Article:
Murder for Hire

Posing as hit man Lou Tedesco, ATF undercover agent Lou Valoze (pictured) was able to collect damning evidence against Dr. Carl Drury before the doctor could have his wife, Mary, murdered.

In 2009 Dr. Carl Drury hired a hitman to kill his wife. Little did he know that the hitman was an undercover agent.

It was just another day on the job for Mary Martyn, Mary Drury at the time, working in nursing for the Southeast Georgia Council on Aging. Mary was midway through her shift when a co-worker said some gentlemen in suits had arrived needing to talk with her.

They identified themselves as law enforcement and ushered Mary into a back room where they could talk in private. “My daughter was in middle school at the time, and your first thought when someone in a suit comes in is, this is how they tell people that a child has been killed. When I sat down my stomach just kind of dropped.”

She begged the agents to tell her that her babies were OK.

“They told me, ‘Your children are fine, but you are not.’”

As Mary sat in stunned disbelief, ATF agents told her the devastating truth: her husband had hired a hitman to kill her. Fortunately for Mary, the man Dr. Carl Drury had hired was undercover ATF agent Lou Valoze.

Valoze had first been tipped off to the plot thanks to a fellow agent, a firearms instructor named Steven Whatley. “They were golf buddies,” said Valoze. “Buddies talk, and Dr. Drury mentioned on several occasions he was done with his wife.”

When Drury bafflingly asked Whatley, who he knew to be with law enforcement, to try and find him a hitman, Whatley took his case right back to ATF. Valoze was tapped to serve as the hitman, and to begin gathering evidence. First through phone calls, and then in person.

Sitting in Valoze’s undercover car in a Waffle House parking lot, Drury laid it all out. “He described her, where she worked and I informed him how I do things, saying my preferred method is to make it look like an everyday robbery gone bad. And I told him it’s a lot cleaner for me if he could get me a clean gun.”

Valoze got that gun at their next meeting, a Taurus, M-38, .38-caliber revolver that belonged to Mary. When ATF agents showed it to Mary, she was stunned. “It had been missing for a couple of years. I’d even asked him several times if he’d seen it.”

“The truth is, I’m not a hero. I look at myself as a common man who was placed in uncommon situations. ”

Throughout two meetings and a litany of phone calls, Valoze gave the doctor every chance to walk away. “A big part of murder for hire cases is to give the suspect multiple outs. I’d constantly ask him if he was sure about this,” said Valoze. “He hesitated at one point in the second meeting, saying he had drawn up divorce papers. He told me, ‘If she is willing to sign, I might not go through with this.’”

The divorce papers never existed. But his hesitance signaled the possibility that Drury was shopping around for other hitmen. “At that point, they decided to pull her in for her safety.”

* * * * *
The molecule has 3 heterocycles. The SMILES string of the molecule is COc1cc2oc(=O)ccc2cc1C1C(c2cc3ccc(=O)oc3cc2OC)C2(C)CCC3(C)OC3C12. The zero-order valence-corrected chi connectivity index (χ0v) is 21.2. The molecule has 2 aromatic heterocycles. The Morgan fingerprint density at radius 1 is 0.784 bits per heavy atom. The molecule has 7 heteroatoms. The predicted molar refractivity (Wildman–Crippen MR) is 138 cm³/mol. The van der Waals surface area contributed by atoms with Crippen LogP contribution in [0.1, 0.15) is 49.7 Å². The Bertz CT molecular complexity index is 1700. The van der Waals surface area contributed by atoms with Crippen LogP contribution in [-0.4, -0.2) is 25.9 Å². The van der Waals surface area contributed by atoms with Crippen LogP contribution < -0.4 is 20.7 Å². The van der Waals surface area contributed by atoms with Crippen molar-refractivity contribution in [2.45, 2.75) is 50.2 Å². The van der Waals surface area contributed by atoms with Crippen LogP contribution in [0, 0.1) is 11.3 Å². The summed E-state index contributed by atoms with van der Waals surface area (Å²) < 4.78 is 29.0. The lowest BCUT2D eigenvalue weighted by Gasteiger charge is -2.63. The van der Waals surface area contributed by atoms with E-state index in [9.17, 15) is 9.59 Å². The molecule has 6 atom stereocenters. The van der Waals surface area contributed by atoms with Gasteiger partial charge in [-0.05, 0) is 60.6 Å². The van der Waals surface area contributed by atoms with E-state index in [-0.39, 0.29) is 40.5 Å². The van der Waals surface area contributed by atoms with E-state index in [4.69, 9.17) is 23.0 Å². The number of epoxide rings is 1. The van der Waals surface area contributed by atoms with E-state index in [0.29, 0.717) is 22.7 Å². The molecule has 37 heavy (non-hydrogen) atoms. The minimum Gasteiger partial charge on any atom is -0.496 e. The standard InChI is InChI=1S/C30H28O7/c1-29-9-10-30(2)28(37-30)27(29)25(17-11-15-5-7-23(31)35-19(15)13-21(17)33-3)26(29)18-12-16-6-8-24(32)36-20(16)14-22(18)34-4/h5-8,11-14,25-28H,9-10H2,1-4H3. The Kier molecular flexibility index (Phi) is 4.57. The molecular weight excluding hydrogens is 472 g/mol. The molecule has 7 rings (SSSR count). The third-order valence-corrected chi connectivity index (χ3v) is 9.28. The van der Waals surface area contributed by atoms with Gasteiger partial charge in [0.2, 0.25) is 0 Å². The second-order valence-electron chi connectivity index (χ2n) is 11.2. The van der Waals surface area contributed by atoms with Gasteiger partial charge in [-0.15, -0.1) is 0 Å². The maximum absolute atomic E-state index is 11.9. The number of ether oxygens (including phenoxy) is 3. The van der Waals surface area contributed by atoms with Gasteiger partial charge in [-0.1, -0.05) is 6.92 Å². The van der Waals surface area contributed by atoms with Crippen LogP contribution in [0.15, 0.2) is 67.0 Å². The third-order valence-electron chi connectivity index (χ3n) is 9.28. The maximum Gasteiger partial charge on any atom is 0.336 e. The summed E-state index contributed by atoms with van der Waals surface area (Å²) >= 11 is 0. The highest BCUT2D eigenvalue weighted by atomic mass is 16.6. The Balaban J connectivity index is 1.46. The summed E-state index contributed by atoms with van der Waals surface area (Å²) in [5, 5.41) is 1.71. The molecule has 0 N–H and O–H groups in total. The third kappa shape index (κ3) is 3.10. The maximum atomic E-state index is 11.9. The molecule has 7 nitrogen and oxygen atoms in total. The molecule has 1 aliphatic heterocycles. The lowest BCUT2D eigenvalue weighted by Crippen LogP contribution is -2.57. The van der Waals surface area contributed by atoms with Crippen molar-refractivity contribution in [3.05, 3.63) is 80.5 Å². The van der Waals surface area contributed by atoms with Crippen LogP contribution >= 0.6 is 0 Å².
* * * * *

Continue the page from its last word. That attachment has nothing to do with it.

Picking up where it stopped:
The doctor’s hesitance didn’t last. With the simple request by Dr. Drury to Valoze to “finish up,” ATF sprung into action. Drury was arrested at the payphone where he’d made the call. Agents found a Glock 9mm in his Mercedes.

The ensuing trial was a spectacle, thanks in part to Dr. Drury’s elevated profile as a prominent doctor and former state representative, and in part to his lawyer Eddie Garland. The famed attorney who defended Ray Lewis, Garland tried to frame the whole situation as a setup – positing that Whatley had been sleeping with Mary, that Dr. Drury had been duped into thinking the whole thing was a training exercise. The trial even set precedence in case law — since the cell phone Drury had used pinged off of a cell tower in Jacksonville, it was considered an interstate facility.

But beyond the drama and spectacle of the court case was the tragedy of a wife betrayed, her life shattered into pieces. In the months and years that followed, Mary suffered PTSD and a nagging sense of being followed. She barely left her house except to go work. Then, gradually, she regained herself.

“It didn’t happen immediately. I think the first year I didn’t go a day without crying,” she said. “It’s a loss of dreams. It’s a loss of what could have been. For pretty much the next five years I was just scared he was going to get out.”

But drawn forward to a brighter future by her faith and the promise of helping others, she has found hope.

“I know without a doubt I’m here to help other victims,” she said. “There are people who feel trapped or that they’re not worthy… If I came from underneath the rubble, I know that with God they can do it. It gives you a sense of calm.”

As for her former husband, “I don’t hate him. I don’t. Honestly, I forgive him because it’s not my place to judge him.” 

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